Multiples: Appreciating Their Differences

While bathing, feeding and sleeping work well when synchronized, there are many aspects of raising multiples that can never be synchronized.

As children get older, handling their developmental differences tests the skills of the best parents. Marie Kearns, a Wakefield, Mass., mother of twins, was constantly searching for the best ways to handle issues raised by the physical delays of one girl when Alicia and Arielle were three. Arielle suffered from poor muscle tone in her trunk, making it difficult for her to pull down her pants or move her bowels.

Because Alicia was ready for potty training and Arielle was not, Kearns and her daughters were finding the process loaded with emotion. Kearns had seen Alicia use the potty with peers but have accidents around her sister. "Alicia was actually trying not to outdo Arielle," says Kearns.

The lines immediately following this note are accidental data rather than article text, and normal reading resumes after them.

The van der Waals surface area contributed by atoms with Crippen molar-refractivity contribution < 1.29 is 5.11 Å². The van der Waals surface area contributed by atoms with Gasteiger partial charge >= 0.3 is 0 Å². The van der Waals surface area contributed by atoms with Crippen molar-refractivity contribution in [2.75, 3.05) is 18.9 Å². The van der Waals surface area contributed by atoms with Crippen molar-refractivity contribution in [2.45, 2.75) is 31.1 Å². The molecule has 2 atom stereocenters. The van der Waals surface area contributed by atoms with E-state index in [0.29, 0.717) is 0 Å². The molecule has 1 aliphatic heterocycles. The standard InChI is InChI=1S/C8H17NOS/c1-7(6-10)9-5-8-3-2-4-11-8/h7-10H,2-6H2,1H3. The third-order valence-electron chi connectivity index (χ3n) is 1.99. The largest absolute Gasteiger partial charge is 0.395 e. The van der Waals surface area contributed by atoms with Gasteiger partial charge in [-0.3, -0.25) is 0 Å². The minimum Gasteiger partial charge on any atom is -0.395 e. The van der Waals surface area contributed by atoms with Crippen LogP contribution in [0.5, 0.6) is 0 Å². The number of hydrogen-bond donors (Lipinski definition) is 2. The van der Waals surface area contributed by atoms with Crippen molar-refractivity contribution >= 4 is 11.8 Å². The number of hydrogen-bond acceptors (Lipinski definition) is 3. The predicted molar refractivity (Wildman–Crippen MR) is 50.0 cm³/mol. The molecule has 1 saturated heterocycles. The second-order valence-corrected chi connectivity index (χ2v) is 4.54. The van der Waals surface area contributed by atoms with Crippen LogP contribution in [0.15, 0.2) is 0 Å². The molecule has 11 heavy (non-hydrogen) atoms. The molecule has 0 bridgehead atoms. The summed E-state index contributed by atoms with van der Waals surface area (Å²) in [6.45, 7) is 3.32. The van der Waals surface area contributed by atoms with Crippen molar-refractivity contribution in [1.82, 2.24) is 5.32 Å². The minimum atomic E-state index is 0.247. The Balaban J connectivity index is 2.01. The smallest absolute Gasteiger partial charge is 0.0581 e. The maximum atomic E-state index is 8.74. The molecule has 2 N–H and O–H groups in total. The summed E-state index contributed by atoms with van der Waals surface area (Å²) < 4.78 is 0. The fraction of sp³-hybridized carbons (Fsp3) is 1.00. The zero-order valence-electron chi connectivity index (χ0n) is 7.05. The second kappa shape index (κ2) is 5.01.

Although she couldn't be certain of Alicia's motive, Kearns believes that Alicia's accidents were partly her way of protecting her twin sister and partly her own desire to remain Mommy's baby. But Kearns also suspects that Alicia had picked up the parental confusion surrounding the issue. Kearns didn't want to overpraise Alicia and risk making Arielle feel bad. Nor did she want to make a big deal of Arielle's accidents. "I had to be really sensitive. I couldn't tell Alicia that only babies poop in their pants, because Arielle still did."

As Kearns struggled to deal with their many differences, she often faced insensitive comments from people outside the family. Some actually asked why only one girl was potty-trained, and then they wanted to know if the untrained child was the younger of the two. "My answer was: 'No - she's four minutes older,' " Kearns says.

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